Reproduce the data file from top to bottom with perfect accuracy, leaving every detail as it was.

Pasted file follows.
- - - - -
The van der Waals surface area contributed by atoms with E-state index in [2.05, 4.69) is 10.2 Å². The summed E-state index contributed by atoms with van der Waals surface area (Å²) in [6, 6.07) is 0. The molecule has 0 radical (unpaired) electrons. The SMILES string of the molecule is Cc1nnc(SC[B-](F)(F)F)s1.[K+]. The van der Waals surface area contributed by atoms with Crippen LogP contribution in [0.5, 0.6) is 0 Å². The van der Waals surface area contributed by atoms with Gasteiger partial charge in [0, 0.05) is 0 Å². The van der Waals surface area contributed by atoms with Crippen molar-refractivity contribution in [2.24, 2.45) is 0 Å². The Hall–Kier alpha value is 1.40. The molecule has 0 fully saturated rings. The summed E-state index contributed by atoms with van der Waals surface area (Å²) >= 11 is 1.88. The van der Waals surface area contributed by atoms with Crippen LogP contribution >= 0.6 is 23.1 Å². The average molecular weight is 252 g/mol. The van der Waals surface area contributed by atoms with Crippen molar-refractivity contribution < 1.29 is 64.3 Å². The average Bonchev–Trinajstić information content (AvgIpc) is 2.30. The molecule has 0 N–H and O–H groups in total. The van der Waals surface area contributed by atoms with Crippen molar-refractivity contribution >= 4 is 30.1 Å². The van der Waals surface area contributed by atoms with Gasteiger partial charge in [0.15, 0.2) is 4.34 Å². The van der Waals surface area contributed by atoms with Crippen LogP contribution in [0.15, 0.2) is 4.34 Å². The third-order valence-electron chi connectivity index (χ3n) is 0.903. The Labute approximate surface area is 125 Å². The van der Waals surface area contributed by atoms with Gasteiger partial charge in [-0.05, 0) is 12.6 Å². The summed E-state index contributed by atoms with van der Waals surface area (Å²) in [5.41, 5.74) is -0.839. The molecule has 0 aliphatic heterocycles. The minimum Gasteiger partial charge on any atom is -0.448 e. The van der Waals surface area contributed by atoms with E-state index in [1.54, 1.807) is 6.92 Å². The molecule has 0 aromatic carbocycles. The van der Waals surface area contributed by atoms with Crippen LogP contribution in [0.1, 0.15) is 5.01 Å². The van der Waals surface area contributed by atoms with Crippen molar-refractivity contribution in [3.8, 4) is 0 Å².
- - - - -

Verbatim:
The van der Waals surface area contributed by atoms with E-state index in [2.05, 4.69) is 10.2 Å². The summed E-state index contributed by atoms with van der Waals surface area (Å²) in [6, 6.07) is 0. The molecule has 0 radical (unpaired) electrons. The SMILES string of the molecule is Cc1nnc(SC[B-](F)(F)F)s1.[K+]. The van der Waals surface area contributed by atoms with Crippen LogP contribution in [0.5, 0.6) is 0 Å². The van der Waals surface area contributed by atoms with Gasteiger partial charge in [0, 0.05) is 0 Å². The van der Waals surface area contributed by atoms with Crippen molar-refractivity contribution in [2.24, 2.45) is 0 Å². The Hall–Kier alpha value is 1.40. The molecule has 0 fully saturated rings. The summed E-state index contributed by atoms with van der Waals surface area (Å²) >= 11 is 1.88. The van der Waals surface area contributed by atoms with Crippen LogP contribution >= 0.6 is 23.1 Å². The average molecular weight is 252 g/mol. The van der Waals surface area contributed by atoms with Crippen molar-refractivity contribution < 1.29 is 64.3 Å². The average Bonchev–Trinajstić information content (AvgIpc) is 2.30. The molecule has 0 N–H and O–H groups in total. The van der Waals surface area contributed by atoms with Crippen molar-refractivity contribution >= 4 is 30.1 Å². The van der Waals surface area contributed by atoms with Gasteiger partial charge in [0.15, 0.2) is 4.34 Å². The van der Waals surface area contributed by atoms with Crippen LogP contribution in [0.15, 0.2) is 4.34 Å². The third-order valence-electron chi connectivity index (χ3n) is 0.903. The Labute approximate surface area is 125 Å². The van der Waals surface area contributed by atoms with Gasteiger partial charge in [-0.05, 0) is 12.6 Å². The summed E-state index contributed by atoms with van der Waals surface area (Å²) in [5.41, 5.74) is -0.839. The molecule has 0 aliphatic heterocycles. The minimum Gasteiger partial charge on any atom is -0.448 e. The van der Waals surface area contributed by atoms with E-state index in [1.54, 1.807) is 6.92 Å². The molecule has 0 aromatic carbocycles. The van der Waals surface area contributed by atoms with Crippen LogP contribution in [0.1, 0.15) is 5.01 Å². The van der Waals surface area contributed by atoms with Crippen molar-refractivity contribution in [3.8, 4) is 0 Å².